NSA leaker Reality Winner sentenced to over 5 years in prison

She's reportedly been given the longest sentence for a federal crime that involves leaking to the media.

Marrian Zhou Staff Reporter
Marrian Zhou is a Beijing-born Californian living in New York City. She joined CNET as a staff reporter upon graduation from Columbia Journalism School. When Marrian is not reporting, she is probably binge watching, playing saxophone or eating hot pot.
Marrian Zhou
2 min read
Reality Winner

Reality Winner

Sean Rayford/Getty Images

It's done. Reality Winner, a former National Security Agency contractor, has been sentenced to more than five years in prison for leaking classified government information to the media.

On Thursday, a federal court in Georgia sentenced the 26-year-old to 63 months in prison, CBS News reported. It's apparently the longest sentence imposed for a federal crime that involves leaking to the media.

"Winner's purposeful violation put our nation's security at risk," Bobby Christine, US attorney for the Southern District of Georgia, said in a statement. "The US has to balance the need for prosecution with the damage that further disclosure of classified information at trial might cause. [Winner's sentence] will give pause to others who are entrusted with our country's sensitive national security information and would consider compromising it."

Winner reportedly apologized in court and said that what she did was wrong.

"Today marks the end of one chapter [for Winner] and the beginning of a new one," Joe Whitley, Winner's main lawyer, said in an emailed statement. "She recognizes that the path forward to making the world a better place should always be through lawful actions."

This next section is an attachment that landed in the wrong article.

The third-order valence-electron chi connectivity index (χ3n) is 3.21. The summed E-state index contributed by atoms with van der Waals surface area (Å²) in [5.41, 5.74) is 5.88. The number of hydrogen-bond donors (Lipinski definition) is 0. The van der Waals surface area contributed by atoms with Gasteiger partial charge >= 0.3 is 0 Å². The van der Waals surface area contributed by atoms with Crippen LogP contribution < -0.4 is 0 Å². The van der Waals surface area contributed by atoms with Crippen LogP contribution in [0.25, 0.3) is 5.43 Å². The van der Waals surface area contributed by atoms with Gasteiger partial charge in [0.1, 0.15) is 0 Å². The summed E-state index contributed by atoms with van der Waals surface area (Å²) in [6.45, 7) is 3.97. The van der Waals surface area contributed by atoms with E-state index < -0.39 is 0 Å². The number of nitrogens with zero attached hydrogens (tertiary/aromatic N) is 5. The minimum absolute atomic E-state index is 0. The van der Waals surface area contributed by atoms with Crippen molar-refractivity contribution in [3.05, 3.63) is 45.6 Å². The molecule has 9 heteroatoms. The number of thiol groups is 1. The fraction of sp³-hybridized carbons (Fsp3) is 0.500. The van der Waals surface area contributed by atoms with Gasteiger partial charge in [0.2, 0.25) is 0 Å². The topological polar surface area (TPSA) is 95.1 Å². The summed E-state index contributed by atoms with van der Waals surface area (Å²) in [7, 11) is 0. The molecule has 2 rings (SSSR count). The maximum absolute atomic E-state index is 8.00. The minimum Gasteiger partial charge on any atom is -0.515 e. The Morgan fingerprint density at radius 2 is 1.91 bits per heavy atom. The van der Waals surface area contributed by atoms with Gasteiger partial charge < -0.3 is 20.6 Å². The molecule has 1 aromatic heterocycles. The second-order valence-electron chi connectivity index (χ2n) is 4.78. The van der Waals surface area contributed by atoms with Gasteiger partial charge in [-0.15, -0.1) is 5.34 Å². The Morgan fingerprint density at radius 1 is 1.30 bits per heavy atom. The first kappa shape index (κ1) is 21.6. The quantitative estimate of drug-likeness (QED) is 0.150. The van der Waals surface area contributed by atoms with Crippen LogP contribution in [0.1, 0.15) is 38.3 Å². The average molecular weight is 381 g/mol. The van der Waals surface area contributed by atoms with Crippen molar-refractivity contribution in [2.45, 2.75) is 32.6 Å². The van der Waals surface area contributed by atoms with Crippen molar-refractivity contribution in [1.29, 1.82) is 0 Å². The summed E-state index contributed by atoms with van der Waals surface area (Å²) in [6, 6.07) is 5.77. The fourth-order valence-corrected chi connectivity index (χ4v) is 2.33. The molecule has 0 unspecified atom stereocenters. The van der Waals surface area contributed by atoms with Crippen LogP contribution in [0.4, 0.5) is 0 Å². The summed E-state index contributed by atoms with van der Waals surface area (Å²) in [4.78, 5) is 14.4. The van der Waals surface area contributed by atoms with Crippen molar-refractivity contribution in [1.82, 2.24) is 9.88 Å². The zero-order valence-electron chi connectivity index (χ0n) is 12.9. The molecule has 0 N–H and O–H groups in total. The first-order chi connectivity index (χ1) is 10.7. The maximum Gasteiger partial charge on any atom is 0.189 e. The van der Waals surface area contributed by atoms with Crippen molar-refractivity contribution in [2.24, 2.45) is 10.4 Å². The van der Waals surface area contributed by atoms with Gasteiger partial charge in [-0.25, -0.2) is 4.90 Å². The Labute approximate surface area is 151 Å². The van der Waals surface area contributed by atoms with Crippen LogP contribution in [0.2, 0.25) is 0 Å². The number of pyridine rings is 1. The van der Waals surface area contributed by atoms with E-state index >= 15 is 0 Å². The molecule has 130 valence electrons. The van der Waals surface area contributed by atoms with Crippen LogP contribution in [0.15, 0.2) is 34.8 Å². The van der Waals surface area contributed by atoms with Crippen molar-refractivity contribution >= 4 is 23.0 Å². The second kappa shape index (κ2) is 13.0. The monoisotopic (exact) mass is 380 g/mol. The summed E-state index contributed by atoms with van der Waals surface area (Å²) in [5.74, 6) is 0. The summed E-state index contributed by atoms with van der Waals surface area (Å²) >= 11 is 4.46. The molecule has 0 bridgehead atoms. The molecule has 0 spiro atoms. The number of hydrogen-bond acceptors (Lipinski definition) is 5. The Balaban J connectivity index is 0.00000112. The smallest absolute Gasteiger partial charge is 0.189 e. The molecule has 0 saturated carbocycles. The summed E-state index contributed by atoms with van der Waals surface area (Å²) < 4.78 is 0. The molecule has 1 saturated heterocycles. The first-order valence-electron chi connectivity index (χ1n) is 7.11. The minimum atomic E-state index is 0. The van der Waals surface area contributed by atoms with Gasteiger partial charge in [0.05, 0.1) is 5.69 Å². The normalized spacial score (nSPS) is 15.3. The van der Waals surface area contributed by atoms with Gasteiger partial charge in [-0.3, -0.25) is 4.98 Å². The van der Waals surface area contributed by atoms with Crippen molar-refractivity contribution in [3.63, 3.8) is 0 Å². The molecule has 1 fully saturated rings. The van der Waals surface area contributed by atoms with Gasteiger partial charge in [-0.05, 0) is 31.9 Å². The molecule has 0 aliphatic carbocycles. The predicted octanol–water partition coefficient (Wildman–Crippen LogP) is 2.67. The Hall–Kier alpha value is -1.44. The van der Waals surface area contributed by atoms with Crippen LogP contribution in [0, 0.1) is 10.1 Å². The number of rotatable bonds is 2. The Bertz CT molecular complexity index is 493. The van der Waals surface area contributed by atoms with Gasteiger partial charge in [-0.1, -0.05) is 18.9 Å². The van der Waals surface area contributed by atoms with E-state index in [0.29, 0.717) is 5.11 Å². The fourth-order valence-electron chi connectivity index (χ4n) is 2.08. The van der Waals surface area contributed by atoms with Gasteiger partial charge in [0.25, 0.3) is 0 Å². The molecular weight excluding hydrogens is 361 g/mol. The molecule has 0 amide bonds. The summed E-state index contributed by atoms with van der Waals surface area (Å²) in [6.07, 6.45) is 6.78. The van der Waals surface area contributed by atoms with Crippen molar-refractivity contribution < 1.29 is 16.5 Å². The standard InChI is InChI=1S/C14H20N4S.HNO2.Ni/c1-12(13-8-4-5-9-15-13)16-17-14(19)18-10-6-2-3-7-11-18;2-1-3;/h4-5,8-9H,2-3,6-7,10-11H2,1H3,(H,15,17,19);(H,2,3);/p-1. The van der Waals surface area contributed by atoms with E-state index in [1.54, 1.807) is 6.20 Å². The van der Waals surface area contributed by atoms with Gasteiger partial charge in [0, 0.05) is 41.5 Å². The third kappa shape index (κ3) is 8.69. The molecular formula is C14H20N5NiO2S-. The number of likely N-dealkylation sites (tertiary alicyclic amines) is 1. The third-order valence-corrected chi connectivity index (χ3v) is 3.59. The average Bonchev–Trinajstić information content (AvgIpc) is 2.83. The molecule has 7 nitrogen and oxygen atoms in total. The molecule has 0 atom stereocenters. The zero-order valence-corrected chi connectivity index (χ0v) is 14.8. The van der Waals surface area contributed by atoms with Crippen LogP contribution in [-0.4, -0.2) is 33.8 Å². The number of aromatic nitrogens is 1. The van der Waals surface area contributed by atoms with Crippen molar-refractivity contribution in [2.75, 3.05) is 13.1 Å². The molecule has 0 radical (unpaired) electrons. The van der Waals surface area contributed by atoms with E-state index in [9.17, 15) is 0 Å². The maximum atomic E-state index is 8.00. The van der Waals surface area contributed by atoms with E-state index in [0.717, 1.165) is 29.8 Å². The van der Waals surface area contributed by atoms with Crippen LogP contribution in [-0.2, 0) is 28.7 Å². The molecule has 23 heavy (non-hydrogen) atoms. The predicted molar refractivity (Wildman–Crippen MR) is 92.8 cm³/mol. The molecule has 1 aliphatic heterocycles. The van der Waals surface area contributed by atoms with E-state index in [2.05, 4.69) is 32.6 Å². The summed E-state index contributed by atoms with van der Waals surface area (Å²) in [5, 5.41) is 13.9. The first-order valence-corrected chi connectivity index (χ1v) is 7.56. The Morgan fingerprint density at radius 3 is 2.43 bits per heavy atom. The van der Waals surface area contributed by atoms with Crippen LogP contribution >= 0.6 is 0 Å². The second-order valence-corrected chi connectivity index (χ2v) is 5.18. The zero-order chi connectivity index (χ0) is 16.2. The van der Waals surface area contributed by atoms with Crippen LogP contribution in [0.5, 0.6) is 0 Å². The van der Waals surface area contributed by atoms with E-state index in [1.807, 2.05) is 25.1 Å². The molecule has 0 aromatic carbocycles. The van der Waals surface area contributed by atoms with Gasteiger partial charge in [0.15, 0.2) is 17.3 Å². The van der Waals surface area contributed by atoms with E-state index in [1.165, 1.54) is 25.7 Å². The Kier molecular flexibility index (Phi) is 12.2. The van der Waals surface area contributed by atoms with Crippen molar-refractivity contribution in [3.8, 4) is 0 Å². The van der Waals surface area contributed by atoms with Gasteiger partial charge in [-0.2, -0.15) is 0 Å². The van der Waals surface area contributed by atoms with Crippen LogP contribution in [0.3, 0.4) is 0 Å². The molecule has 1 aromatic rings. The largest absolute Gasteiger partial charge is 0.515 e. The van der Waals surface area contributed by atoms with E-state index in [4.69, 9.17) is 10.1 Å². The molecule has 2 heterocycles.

This comes after Winner pleaded guilty to espionage charges in June for releasing a classified National Security Agency report to news outlet The Intercept. The report showed how Russian hackers had tried to compromise US election officials less than two weeks before the 2016 presidential vote.

Winner had already been jailed over the past year since investigators tracked her down by tracing the printer she used to print out the classified report before mailing it. Pages she printed using NSA printers came with nearly invisible tracking dots. 

First Amendment advocates criticized her sentence.

"The harsh sentence imposed on Reality Winner will send a chilling message to would-be whistleblowers, and deprive the public of crucial information about official corruption, incompetence and abuse of power," Jameel Jaffer, human rights attorney and executive director of the Knight First Amendment Institute at Columbia University, said in an emailed statement. "From President Trump's revocation of former CIA Director John Brennan's security clearance to today's harsh sentencing of Reality Winner, the last two weeks have provided spectacular confirmation that our system of protecting secrets is deeply broken and itself a profound threat to our democracy."

Watch this: How do WikiLeaks' CIA hacking claims differ from Snowden NSA?

First published Aug. 23, 1:33 p.m. PT.
Update, Aug. 24 at 6:08 a.m. PT: Adds video and more background.

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